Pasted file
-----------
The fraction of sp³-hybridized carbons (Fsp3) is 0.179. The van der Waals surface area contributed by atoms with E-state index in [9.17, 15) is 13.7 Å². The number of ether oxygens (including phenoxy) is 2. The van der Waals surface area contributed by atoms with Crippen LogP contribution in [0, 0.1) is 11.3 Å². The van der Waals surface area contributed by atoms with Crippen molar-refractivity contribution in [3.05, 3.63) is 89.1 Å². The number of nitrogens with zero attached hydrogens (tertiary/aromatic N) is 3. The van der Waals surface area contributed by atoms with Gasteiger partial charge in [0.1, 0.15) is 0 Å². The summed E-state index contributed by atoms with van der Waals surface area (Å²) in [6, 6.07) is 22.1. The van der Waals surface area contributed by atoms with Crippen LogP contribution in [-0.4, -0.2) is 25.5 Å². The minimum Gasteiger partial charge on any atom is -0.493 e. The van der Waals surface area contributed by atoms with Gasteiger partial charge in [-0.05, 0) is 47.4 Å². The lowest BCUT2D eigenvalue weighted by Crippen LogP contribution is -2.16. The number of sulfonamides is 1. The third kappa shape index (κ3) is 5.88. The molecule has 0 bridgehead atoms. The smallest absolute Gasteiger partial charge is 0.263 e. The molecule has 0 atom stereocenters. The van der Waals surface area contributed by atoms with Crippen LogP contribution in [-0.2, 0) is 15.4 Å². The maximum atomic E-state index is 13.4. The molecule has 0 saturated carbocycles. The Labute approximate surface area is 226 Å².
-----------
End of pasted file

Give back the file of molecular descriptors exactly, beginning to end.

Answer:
The fraction of sp³-hybridized carbons (Fsp3) is 0.179. The van der Waals surface area contributed by atoms with E-state index in [9.17, 15) is 13.7 Å². The number of ether oxygens (including phenoxy) is 2. The van der Waals surface area contributed by atoms with Crippen LogP contribution in [0, 0.1) is 11.3 Å². The van der Waals surface area contributed by atoms with Crippen molar-refractivity contribution in [3.05, 3.63) is 89.1 Å². The number of nitrogens with zero attached hydrogens (tertiary/aromatic N) is 3. The van der Waals surface area contributed by atoms with Gasteiger partial charge in [0.1, 0.15) is 0 Å². The summed E-state index contributed by atoms with van der Waals surface area (Å²) in [6, 6.07) is 22.1. The van der Waals surface area contributed by atoms with Crippen LogP contribution in [-0.4, -0.2) is 25.5 Å². The minimum Gasteiger partial charge on any atom is -0.493 e. The van der Waals surface area contributed by atoms with Gasteiger partial charge in [-0.05, 0) is 47.4 Å². The lowest BCUT2D eigenvalue weighted by Crippen LogP contribution is -2.16. The number of sulfonamides is 1. The third kappa shape index (κ3) is 5.88. The molecule has 0 bridgehead atoms. The smallest absolute Gasteiger partial charge is 0.263 e. The molecule has 0 atom stereocenters. The van der Waals surface area contributed by atoms with Crippen LogP contribution in [-0.2, 0) is 15.4 Å². The maximum atomic E-state index is 13.4. The molecule has 0 saturated carbocycles. The Labute approximate surface area is 226 Å².